This was quite an old one. Nothing nuclear about it! At the time, if you sailed from Gosport up Portsmouth harbour to Port Solent, there were a whole string of them awaiting the scrap yard.

The one I went on was normally used for basic training. It wasn't yellow, but a rather unfetching grey.


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PostPosted: Mon Nov 20, 2017 11:05 am 
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backrow wrote:
globus wrote:
croyals wrote:
Seems amazing they can't locate a sub when they know where it left and where it's heading - can only suspect the worst.

Last word is it might be a comms thing. I've been down in a sub once and a late colleague of mine used to trundle around in them for the RN.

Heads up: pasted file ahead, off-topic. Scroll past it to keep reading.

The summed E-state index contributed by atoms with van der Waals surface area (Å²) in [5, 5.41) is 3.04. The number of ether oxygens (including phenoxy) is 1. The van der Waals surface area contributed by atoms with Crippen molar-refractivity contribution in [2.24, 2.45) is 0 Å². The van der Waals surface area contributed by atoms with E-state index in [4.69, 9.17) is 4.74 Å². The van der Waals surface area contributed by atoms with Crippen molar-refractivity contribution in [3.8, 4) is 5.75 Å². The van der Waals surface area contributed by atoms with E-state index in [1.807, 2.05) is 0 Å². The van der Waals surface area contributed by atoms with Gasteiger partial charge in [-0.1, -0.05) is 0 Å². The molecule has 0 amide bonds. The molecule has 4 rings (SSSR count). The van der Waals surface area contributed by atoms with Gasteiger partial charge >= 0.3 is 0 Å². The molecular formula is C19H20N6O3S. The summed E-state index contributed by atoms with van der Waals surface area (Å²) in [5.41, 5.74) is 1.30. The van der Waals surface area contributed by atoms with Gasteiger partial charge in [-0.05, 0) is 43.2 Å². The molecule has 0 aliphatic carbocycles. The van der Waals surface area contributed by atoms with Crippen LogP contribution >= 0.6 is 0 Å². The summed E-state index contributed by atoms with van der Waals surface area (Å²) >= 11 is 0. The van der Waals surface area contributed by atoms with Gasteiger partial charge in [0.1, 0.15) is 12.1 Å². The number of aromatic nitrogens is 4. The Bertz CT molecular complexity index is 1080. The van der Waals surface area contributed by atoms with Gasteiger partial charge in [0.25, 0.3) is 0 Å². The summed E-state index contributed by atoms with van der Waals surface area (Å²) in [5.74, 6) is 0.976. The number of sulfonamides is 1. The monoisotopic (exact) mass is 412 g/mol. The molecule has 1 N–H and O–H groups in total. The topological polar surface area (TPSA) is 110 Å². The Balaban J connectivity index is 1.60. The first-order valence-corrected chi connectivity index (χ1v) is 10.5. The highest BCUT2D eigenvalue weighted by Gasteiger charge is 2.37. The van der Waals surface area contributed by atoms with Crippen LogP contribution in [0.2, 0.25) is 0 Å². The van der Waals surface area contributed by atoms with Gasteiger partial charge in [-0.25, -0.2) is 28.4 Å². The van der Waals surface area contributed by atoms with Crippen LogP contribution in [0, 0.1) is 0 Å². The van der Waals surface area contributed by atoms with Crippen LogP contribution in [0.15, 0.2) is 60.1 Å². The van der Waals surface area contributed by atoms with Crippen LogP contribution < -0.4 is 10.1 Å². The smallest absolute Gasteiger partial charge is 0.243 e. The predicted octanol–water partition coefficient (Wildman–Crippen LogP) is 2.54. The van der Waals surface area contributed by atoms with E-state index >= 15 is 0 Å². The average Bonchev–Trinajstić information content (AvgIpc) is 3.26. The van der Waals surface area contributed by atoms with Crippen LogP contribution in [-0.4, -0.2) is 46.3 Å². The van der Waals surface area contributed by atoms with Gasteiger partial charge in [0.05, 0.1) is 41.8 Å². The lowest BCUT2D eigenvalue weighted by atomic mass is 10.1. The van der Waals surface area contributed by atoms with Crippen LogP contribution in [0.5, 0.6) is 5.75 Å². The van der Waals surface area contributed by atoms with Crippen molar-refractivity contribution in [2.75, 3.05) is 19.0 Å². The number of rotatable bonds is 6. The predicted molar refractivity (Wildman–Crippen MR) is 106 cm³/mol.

He was certifiable though. He decided to do that bit when you lay on a pile of nails after you have run through the burning ashes.

Nuff said. I did baulk at the choice of "We Are Sailing" at his funeral. I didn't do that one.

His widow was always not quite the woman I thought he would marry. I'm god dad to his son.


aren't Royal Navy subs a bit secret to be let on if you are non military ?
or were you fixing the periscope mechanism you no doubt designed ?

Not entirely non military but was very surprised when a couple of my mates in the Uni Naval Squadron got to spend some time on one of the attack subs.


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PostPosted: Mon Nov 20, 2017 11:30 am 
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Royal Navy ship HMS Protector is in the search area and an RAF C-130 based out of RAF Mount Pleasant is conducting surface patrols of the search area


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PostPosted: Mon Nov 20, 2017 1:03 pm 
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David990 wrote: